Jardin Majorelle, Marrakesh
|The Entry Fountain|
This past summer I bought another gallon and painted the foundation of my house as if in anticipation of what I hoped would be the fulfillment of a dream to travel in Morocco and visit the garden where this blue color made it’s debut. A few months later I was there.
The place is the Majorelle Garden in Marrakesh. Jacques Majorelle was a French painter who’s garden became his ultimate creation. Born in 1886 in Nancy France, he was the son of Louis Majorelle, a famous furniture designer in the Art Nouveau style. He went on to study painting at the Ecole de Beaux-Arts in his home town and later in Paris. In 1910 he traveled to Egypt and became captivated by Northern Africa. 9 years later he went to Marrakesh, Morocco to recover from heart problems caused by Tuberculosis. Establishing himself with the French upper class in the city, he acquired a 9 acre property in palm groves of the El Hassania district outside the city and built a villa. In 1924 he commenced to build a painting studio designed by the architect Paul Sinior, which he painted the iconic color of blue he developed and named after himself as Majorelle bleu. He even had the color patented. Shortly after that he began to transform the palm grove in to a botanical garden.
|The Painting Studio|
|The Lily Pool|
|Red path and Aloes|
Majorelle was the victim of two automobile accidents, the first after which he had his foot amputated. He returned to France after the second accident in 1962, and died shortly afterwards. The garden remained open to the public but went in to decline from lack of maintenance.
|Checkerboard Tile Steps|
|Lily Pool and Art Nouveau Balcony|
In 1980, fashion icon Yves Saint Laurent and his partner Pierre Berge’ purchased and restored the property, supervised by the American landscape architect Madison Cox. The Moroccan botanist Abderrazak Ben Chaabane was responsible for the redesigning of the plant collections. Yves Saint Laurent and Pierre Berge lived in the house until Saint Laurent’s death in November 2009 on the adjacent property called Villa Oasis. These extensive gardens are unfortunately not open to the public, though there is a tantalizing view through a small window grille from the street. I hoped to find a way to visit but so far have not been successful.
The painting studio was converted in to a Museum of Islamic Arts, displaying the couple’s collection. At the time of my visit there is a wonderful exhibit of African inspired fashion by Saint Laurent. The exhibit was designed by Pierre Berger using fragrant cedar wood wall panels cut with Moroccan door shapes and an incredible round room lined with large mirrors, and a ceiling of LED lights mimicking stars that reflect in to infinity. An adjacent building contains an elegant gift shop, café courtyard, and a small gallery displaying New Years collages that Saint Laurent made every year to send to clients and friends. The message was always love. There is a simple monument to him on the far side of the garden, a marble plinth with an ancient weathered fluted column standing at it’s center. His ashes were spread in the garden as was his wish.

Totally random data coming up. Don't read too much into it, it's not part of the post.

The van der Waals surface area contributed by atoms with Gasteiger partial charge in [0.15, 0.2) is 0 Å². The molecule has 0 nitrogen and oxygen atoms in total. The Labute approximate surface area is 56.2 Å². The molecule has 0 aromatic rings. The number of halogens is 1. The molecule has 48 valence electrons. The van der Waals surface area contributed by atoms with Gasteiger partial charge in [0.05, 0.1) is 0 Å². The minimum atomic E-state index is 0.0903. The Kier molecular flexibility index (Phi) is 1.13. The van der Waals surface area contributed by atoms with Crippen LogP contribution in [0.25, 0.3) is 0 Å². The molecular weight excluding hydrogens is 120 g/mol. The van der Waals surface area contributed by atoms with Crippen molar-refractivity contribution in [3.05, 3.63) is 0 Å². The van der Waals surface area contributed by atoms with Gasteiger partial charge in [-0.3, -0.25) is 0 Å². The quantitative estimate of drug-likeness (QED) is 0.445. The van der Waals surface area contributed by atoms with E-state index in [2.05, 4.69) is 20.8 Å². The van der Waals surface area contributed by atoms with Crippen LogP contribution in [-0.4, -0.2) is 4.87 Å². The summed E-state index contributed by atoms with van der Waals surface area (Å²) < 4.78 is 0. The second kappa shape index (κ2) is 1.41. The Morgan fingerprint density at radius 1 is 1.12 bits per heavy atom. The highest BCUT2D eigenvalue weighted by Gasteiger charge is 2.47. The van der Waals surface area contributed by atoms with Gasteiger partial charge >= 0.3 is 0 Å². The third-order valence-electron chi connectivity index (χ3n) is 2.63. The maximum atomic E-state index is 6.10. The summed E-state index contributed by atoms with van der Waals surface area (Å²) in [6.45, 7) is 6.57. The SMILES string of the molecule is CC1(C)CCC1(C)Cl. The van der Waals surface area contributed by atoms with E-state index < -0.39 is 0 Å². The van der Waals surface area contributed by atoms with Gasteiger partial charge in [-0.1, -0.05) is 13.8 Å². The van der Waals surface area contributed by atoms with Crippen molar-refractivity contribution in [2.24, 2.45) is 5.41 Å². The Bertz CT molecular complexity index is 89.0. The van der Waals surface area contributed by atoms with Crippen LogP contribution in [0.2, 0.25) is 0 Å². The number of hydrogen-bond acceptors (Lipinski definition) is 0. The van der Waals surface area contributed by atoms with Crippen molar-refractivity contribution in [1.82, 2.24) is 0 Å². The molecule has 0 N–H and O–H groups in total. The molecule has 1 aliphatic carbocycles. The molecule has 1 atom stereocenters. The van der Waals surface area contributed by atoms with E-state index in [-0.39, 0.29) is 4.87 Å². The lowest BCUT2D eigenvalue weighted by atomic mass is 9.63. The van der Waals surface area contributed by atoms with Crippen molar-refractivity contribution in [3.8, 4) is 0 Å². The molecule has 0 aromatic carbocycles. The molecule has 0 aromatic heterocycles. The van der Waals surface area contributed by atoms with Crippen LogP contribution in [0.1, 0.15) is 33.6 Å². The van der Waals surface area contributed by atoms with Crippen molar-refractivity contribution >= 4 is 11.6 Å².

When I get home I am definitely going to try my hand at painting some terra cotta pots, and my old house could use a coat of paint too to compliment the Majorelle blue foundation that I painted this summer. Perhaps mint green and turquoise with a lemon trim and some orange. I like to do things that remind me of places I have visited that I love and want to bring in to my consciousness on a daily basis.
|Painting a fresh coat on one of the pots|
|Mint Pavilion and Long Pool|
|Cycad Fronds and Shadows|
|Steps of the Painting Studio|
|Mint Green Pavilion|
|Turtle and Water Lilies|
Summers are incredibly hot in Marrakesh, and the shade and cooling colors of the garden make for a welcome respite from the harshness of the climate. In the winter the weather is mild, pleasantly warm in the day time and chilly to downright cold at night. The light in winter is beautiful and there are great sunsets to be had after the garden closes at 5 in the evening. Once in a more suburban setting, the garden is now walled in by luxury condominium buildings and heavy traffic as Marrakesh explodes with development. Jacques Majorelle would not recognize his old neighborhood.
The garden was ridiculously crowded the first day that I visited as Marrakesh was full of tourists for the New Years holiday. The city had become a very trendy destination, with the garden being one of it’s primary draws. So I returned early the next morning and was the first person to enter that day, for a short and blissful time having the garden to myself. There was a mourning dove drinking from the lovely tiled entry fountain when I walked in. And then the first busload of people arrived…
|Bismarkia nobilis Palm frond|
|Dove by the Entry Fountain|